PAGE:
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Burying the Dead, Creating the Past
History and Theory
Vol. 46, No. 3 (Oct., 2007), pp. 313-325
Stable URL: http://www.jstor.org/stable/4502261
Page Count: 13
You can always find the topics here!Topics: Commemorations, Memory, World wars, Literary history, Holocaust, French Revolution, Palaces, Desire, Scarcity, Externalization
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Professional historians tend to be ambivalent about one of the prime historical phenomena of our time: the desire to commemorate. The amount of attention given to memory (collective or not) and trauma bears witness to the fact that historians really do want to give in to that desire; the fact that they treat these subjects in a rather "positivist" way suggests that they regard it as a bit improper to do so wholeheartedly. As a result commemoration is all over the place but is never taken as seriously as it should be. This essay argues that effective commemoration should start with a question Giambattista Vico might have asked: "who are we that this could have happened?" Posing this question means relinquishing the identity-enhancing, self-celebrating stance from which we tend to commemorate "unimaginable" events. Commemorative self-exploration is a confrontation with what we don't like to be confronted with: the fact that occasionally we behave in utter contradiction to what we regard as our identity. Heterodox, "monstrous," and therefore Gedächtnisfähig behavior comes in three varieties: things we are proud of, things we are ashamed of, and the sublime "mutations" in which we "commit" history and embark on the unimaginable. Because sublime mutations change consciousness, commemorating them confronts posterity with almost insuperable epistemological difficulties. Commemorating sublime mutations means burying them-not in the sense of "covering" them, but in the sense of "inventing" a way in which they keep on living.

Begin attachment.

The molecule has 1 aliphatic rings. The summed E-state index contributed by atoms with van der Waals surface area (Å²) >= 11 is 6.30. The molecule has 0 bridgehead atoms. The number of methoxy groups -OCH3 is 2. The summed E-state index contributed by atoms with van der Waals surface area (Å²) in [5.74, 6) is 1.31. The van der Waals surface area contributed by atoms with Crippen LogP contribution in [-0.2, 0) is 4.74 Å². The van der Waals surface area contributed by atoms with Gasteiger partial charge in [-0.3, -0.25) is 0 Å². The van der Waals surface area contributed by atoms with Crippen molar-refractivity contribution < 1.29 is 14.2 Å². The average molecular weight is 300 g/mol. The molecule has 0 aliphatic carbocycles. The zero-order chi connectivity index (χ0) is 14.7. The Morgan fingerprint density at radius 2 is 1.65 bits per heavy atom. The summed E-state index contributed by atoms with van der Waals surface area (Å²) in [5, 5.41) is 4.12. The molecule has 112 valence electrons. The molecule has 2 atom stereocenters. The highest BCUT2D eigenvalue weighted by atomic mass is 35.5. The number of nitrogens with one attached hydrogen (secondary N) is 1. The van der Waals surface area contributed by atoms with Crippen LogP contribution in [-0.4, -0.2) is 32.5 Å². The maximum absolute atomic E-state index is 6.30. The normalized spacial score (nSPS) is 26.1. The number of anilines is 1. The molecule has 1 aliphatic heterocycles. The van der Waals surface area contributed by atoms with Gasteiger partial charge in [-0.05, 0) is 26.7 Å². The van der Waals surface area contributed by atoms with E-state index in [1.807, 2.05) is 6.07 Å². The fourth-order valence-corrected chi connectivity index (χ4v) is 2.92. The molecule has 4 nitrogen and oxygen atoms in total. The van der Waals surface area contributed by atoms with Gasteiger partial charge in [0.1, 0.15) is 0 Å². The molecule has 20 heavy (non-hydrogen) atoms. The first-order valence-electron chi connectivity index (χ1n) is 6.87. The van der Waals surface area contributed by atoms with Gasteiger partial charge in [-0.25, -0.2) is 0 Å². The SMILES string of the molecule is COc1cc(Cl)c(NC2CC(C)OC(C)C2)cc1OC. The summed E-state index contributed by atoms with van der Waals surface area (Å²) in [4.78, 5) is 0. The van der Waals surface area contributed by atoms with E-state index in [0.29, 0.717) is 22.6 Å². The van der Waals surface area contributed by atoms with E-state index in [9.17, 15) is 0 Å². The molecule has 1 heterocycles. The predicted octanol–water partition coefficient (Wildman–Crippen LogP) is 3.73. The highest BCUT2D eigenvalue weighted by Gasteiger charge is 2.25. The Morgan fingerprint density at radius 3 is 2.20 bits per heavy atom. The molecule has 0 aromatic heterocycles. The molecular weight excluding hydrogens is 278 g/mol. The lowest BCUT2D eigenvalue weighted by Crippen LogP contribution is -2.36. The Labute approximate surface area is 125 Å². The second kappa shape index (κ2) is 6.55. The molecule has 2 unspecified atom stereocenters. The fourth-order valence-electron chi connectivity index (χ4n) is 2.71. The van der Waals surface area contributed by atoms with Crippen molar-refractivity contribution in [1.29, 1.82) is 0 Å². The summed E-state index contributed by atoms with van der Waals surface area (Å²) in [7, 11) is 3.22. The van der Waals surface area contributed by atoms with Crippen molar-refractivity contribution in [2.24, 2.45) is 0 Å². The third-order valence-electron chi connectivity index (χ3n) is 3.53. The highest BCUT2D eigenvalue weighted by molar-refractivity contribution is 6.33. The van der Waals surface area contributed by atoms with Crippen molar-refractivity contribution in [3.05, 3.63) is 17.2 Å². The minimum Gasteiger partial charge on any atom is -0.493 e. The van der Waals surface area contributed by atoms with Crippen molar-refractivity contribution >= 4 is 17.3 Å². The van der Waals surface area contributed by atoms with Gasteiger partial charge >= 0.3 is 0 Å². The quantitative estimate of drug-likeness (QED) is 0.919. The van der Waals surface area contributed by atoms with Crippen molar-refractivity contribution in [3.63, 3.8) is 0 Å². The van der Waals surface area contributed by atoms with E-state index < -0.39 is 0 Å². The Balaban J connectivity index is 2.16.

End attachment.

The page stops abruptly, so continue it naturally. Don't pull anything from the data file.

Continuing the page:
History and Theory © 2007 Wesleyan University